No shrimp ranches
the early '80s, Bobcat Goldthwait became known as the guy with the weird scratchy
voice who twitched and jerked and wreaked havoc in the horrible "Police Academy"
But over the years, Goldthwait's persona evolved in
ways that surprised anyone who saw one of those movies.
than anything else, Bobcat Goldthwait has always been a stand-up comic. Now 41,
he started his standup career at 15, and was full-time by 18. He made his first
appearance on David Letterman's show at age 20. So, he's been doing standup over
half his life.
And watching Bobcat's
standup act, expecting to see the weird twitchy guy, yields some surprises. Goldthwait
starts as expected, grunting and barking out pseudo-punchlines. But then as the
routine evolves, the "voice" quickly slips away. Gradually, Goldthwait
becomes more articulate and intelligent, delving heavily into politics and other
sociological topics. And before you know it, you're not watching the guy from
"Police Academy" -- you're watching a well-spoken, intelligent comic
riff on society.
Since his early days, Goldthwait has branched
out considerably. In 1992, he wrote and directed a movie called "Shakes The
Clown." "Shakes" was not well-received, but it became a cult favorite,
with the Boston Globe even calling it "the 'Citizen Kane' of alcoholic clown
That first effort eventually
led to more directing jobs, and nowadays, directing is Goldthwait's main pursuit.
He has directed numerous segments for Comedy Central's "The Man Show"
and "Chappelle's Show," and just directed "Windy City Heat,"
a real movie about the filming of a fake movie in which an untalented but egotistical
actor is tricked into thinking he got a starring role in a movie. The two-hour
production will air Oct. 12 on Comedy Central. In addition, Goldthwait does lots
of voice-overs. While he still does standup comedy, he sees that now as more paycheck
than creative inspiration, looking forward instead to evolving his directing career.
spoke to Bankrate about these various aspects of his career, and about other unusual
ways he could make money if he chose.
so many things going on, what is your primary source of income?
It would still be my standup, because it's the most consistent. I guess the directing
is starting to catch up.
directing comedy lucrative?
Probably not the way I'm doing it. I'm a segment director. I just finished my
first movie of the week for Comedy Central as a director, and obviously that pays
a little better.
you ever take a job you're not really psyched about just for the money?
I recently stopped doing just anything that came my way, and I'm much happier.
I said, you know what, I'm just going to do stuff that seems fun to do, or I'm
not going to be embarrassed when it's on cable. And despite my body of work, there
are some things I've turned down recently.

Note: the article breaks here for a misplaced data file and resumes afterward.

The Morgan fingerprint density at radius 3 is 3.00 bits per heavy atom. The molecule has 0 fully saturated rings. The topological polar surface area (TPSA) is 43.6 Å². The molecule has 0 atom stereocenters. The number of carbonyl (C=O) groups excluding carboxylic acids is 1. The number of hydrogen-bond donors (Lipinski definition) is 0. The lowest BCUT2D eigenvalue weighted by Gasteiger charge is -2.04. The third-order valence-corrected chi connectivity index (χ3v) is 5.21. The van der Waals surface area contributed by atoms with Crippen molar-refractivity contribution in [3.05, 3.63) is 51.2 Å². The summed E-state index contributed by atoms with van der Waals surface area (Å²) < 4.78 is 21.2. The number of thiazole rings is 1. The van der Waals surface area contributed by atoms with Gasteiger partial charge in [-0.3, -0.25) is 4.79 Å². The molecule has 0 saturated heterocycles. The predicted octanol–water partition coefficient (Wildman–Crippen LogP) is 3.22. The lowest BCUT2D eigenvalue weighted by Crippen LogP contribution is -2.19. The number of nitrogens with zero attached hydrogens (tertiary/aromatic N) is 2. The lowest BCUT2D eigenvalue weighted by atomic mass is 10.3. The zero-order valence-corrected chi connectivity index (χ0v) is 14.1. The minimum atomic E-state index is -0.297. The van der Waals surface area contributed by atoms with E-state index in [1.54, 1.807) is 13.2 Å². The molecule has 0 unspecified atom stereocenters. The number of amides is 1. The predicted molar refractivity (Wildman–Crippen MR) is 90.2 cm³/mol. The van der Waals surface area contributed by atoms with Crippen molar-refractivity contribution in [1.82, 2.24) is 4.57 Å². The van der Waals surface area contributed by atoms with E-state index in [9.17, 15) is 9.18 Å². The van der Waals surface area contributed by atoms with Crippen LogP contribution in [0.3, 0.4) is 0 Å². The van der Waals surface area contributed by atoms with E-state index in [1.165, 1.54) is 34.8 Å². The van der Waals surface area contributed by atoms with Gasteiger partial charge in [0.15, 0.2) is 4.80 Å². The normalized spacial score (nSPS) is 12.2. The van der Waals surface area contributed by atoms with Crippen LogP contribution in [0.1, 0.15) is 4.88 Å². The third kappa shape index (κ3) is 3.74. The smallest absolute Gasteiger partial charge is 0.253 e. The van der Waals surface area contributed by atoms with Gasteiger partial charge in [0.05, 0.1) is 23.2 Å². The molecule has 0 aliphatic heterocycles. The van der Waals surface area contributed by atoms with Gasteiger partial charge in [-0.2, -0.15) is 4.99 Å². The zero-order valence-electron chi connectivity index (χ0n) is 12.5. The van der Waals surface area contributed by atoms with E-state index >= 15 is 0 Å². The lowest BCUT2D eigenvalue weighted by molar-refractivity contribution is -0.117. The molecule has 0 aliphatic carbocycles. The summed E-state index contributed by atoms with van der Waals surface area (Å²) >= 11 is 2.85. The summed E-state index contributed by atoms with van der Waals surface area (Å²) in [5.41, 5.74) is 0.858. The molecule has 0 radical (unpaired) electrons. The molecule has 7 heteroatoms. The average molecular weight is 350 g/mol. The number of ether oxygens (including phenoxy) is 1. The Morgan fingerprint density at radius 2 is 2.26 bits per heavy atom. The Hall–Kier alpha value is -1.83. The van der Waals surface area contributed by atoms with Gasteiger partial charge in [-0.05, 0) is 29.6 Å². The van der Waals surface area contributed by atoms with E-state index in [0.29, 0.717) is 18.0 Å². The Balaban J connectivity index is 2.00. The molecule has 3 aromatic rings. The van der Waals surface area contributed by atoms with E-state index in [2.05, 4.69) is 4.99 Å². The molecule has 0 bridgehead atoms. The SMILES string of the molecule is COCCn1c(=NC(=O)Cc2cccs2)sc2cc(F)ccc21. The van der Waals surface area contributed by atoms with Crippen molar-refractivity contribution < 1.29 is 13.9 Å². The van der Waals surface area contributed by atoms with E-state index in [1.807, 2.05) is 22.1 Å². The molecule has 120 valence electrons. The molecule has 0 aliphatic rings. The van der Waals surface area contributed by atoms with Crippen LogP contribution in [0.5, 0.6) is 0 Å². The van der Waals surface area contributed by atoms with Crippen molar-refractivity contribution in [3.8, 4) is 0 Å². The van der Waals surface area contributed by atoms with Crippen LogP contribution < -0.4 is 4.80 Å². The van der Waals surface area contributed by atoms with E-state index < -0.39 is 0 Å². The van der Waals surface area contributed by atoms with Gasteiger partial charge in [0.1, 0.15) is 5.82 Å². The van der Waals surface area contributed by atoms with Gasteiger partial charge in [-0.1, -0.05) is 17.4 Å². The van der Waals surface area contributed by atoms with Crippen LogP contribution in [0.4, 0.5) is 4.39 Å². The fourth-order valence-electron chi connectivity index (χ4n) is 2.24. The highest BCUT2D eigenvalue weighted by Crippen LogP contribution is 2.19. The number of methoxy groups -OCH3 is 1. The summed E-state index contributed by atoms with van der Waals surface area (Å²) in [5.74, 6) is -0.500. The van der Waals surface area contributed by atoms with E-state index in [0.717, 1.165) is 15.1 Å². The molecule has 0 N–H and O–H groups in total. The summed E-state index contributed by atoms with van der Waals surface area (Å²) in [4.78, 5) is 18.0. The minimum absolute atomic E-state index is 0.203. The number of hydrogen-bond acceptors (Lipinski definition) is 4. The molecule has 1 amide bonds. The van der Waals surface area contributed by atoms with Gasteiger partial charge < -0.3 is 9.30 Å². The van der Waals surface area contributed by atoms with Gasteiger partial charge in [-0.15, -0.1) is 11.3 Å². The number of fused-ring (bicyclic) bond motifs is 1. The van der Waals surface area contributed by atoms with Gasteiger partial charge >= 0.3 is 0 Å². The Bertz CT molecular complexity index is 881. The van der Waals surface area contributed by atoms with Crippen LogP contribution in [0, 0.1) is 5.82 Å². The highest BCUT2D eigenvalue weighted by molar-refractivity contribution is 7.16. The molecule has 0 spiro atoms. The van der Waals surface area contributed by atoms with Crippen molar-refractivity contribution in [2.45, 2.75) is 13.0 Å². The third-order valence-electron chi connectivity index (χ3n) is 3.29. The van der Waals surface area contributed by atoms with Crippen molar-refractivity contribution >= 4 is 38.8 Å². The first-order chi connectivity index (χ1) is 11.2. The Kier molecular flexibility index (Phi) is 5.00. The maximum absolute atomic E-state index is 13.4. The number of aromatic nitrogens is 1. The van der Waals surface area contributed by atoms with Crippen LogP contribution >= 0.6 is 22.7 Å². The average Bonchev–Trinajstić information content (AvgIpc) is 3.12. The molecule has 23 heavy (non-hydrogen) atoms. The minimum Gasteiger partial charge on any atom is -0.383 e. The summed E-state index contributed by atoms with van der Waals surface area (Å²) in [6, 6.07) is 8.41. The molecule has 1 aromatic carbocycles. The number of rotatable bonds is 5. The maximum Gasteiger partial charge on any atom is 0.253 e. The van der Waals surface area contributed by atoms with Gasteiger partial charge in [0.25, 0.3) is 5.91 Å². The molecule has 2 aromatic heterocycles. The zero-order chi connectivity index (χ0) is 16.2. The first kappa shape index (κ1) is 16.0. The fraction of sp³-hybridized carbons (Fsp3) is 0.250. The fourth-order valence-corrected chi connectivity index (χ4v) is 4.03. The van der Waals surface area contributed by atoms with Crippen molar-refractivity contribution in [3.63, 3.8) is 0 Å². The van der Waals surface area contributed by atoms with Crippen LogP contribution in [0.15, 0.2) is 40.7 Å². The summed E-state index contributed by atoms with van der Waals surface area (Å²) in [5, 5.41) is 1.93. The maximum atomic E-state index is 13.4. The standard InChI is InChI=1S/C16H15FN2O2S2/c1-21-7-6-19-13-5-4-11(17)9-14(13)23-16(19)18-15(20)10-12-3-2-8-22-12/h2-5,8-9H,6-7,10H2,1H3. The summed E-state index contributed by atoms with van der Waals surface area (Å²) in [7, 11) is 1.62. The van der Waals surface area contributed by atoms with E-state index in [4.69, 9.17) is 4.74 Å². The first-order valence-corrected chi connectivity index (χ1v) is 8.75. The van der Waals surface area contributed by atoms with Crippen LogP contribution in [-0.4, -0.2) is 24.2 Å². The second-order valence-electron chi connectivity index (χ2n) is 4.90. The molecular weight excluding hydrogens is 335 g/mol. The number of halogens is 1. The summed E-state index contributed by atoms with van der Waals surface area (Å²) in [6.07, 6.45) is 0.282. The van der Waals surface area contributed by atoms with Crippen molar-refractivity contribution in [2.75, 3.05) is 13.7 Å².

Goldthwait The role
of a pooping wino in a movie.
And how much did they offer to pay you to be a pooping wino?
I didn't even get into that. And, I don't want to hurt anyone's feelings who ended
up being the pooping wino.
OK. Have you ever been an investor?
No. I haven't. I'm the classic guy who should have been paying more attention
early on in his career to finances. But things have pretty much straightened out,
so I'm pretty happy.
what do you do with your money now as far as preparing for the future?
I've just been saving it. I should probably do all that kind of stuff. But I don't
have a portfolio or anything like that.
Do you own a home?
Yeah. That and a shrimp farm in Texas. (Laughs) I remember someone was trying
to get me to invest in a shrimp ranch in Texas. I'm glad I didn't.
is a shrimp ranch?
you ride horses for the roundups ... I don't know.
Do you get a lot of that, people trying to get you to do weird things with your
Goldthwait The shrimp
ranch is probably the weirdest thing I can remember. But, because you're in the
limelight, people invent crap. A lid opener. Someone wanted me to stick money
into a lid opener. A shrimp farm and a lid opener.
They really come to you with the high quality stuff.
guess so. Maybe it was very wise of me to not invest.
Have you ever invested in anything someone brought you?
No, I haven't.
a good move.
Goldthwait I think
maybe they see my persona and think I would be a good target.
Have you ever done commercials, or had any offered to you?
think in the '80s, when I had a lot of heat. I believe I've turned down some stuff.
Right now, I'm the voice of a chicken in a California cheese commercial, for milk
and dairy or whatever.
do a lot of voice-over work, right?
Yeah. But I haven't ever appeared in a commercial as a Wilford Brimley type. I
wouldn't have a problem with that at this point in my career. I'm less of an artiste.
And also, when you see the people who do these things, it's not like a big deal.
Bankrate: Voice-over is pretty
good money considering the time put into it, right?
I guess on the scale of things, most of the time when I do a voice-over, or animated
thing, the time spent driving back and forth is more time than I'm actually working.
Bankrate: Is that something
you pursue heavily?
do a lot of voice-over stuff, but I've actually been turning down a lot of that
stuff because I've been busy with the directing.
you're in a good position now. Seems like you're turning down a lot.
You know, we have to weight it. I'm turning down winos who poop in restaurants.
I'm not turning down big studio films.
Getlen is a freelance writer based in New York.